A Modern Utopia by H.G. Wells
The big emphasis of socialists is usually to influence governments to force everyone to be equal. Either they do this through the ballot or the bullet. Socialists like George Bernard Shaw and the hugely influential H.G. Wells who wrote many socialist books like A Modern Utopia in 1905 are well meaning, but don't realize they are ultimately using the force of government to make people do as they wish. America has become a welfare state because of this. Revolutionary socialists call themselves communists. Marx and Engels wrote in the diabolical Communist Manifesto that only massive force against the rich would bring a world where there are no gaps between rich and poor.
Soviet Utopia = Nightmare
There is a Cain and Abel split between Communism and Capitalism. The Soviet utopia was a nightmare as Alexander Solshenitsyn writes. Anti-socialists like Von Mises, Hayek and Milton Friedman write eloquently and logically for free enterprise and dissect socialism and show it to be intellectually and morally bankrupt, but many listen to the siren of socialists who talk of a world of peace. Capitalists have failed to give a vision of an ideal world like the Socialists. Ayn Rand is one of the greatest champions of capitalism. One of her books is titled Capitalism: The Unknown Ideal. Unfortunately she is atheist and has no vision as great as the idealistic socialists who pander to the basest emotions of people to act like good guy Robin Hoods and take from the rich and give to the poor.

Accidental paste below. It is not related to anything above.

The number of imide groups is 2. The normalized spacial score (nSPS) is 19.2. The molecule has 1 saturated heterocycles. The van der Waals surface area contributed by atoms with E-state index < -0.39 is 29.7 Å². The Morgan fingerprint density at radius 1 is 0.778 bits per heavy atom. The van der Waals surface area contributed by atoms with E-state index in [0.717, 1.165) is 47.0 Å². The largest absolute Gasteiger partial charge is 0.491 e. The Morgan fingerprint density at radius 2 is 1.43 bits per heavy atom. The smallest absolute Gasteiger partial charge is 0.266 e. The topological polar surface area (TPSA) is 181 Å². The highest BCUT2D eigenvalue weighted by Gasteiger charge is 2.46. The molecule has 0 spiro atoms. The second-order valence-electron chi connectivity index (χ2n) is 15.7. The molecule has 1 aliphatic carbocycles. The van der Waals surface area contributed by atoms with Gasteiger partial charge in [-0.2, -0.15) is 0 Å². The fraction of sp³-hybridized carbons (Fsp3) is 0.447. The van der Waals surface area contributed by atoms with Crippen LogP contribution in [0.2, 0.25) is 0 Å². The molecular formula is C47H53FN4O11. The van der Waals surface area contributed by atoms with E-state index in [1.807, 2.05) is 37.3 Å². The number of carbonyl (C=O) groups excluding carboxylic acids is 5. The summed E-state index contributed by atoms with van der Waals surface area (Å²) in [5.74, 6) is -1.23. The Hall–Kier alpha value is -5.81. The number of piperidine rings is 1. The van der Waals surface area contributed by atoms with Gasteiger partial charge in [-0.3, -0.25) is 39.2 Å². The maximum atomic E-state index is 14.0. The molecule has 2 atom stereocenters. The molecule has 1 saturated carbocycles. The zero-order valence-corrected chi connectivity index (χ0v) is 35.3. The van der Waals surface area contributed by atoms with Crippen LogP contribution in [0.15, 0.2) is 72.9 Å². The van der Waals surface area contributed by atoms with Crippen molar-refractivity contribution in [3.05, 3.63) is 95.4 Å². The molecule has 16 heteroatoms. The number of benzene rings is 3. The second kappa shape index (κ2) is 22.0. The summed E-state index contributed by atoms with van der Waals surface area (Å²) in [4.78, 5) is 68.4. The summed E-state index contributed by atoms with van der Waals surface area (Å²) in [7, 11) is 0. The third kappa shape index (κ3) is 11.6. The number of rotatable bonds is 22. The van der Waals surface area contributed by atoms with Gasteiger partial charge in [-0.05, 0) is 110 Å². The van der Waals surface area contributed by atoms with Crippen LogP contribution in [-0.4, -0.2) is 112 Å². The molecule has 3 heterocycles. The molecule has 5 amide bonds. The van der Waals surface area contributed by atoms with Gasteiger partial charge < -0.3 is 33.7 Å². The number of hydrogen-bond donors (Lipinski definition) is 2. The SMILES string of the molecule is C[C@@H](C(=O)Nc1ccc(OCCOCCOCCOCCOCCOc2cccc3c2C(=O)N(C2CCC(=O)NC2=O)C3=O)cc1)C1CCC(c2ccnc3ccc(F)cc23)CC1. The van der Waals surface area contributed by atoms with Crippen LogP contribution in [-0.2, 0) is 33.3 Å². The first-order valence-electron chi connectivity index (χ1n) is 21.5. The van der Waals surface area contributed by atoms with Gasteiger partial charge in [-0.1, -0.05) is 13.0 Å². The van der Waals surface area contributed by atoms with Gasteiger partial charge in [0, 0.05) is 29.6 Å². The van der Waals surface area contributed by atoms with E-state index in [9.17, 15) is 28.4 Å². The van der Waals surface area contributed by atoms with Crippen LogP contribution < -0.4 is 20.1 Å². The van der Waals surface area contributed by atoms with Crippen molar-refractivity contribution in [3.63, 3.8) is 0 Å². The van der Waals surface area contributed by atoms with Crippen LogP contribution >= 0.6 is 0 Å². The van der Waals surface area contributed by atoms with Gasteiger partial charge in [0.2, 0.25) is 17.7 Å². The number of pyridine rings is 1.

George Gilder and Michael Novak have excellent books on how capitalism produces better societies than socialism does, but they do not inspire devotion to a worldwide utopia like socialists do.
Rev. Moon for free enterprise
The only person who has a dream of a one world led by a world government and everyone has maximum freedom and lives in compete harmony with their neighbor and with the environment is Sun Myung Moon. When the Soviet Union fell, he went there and told Mickhail Gorbachev that he should create free enterprise zones. He gave an interview to a Russian newspaper advising Russia to accept free enterprise as the proper economics for their society. His statement was also written into a book called Peacemaker and Unifier that every member of the Soviet Politburo (compared to our congress) was given when Rev. Moon gave a speech to them. He said, "I would like to encourage the efforts you are making in business and commerce, to develop a wider-based individual incentive system. When people are stimulated, they are inclined to work hard and produce more. This is the secret of success of the free enterprise systems."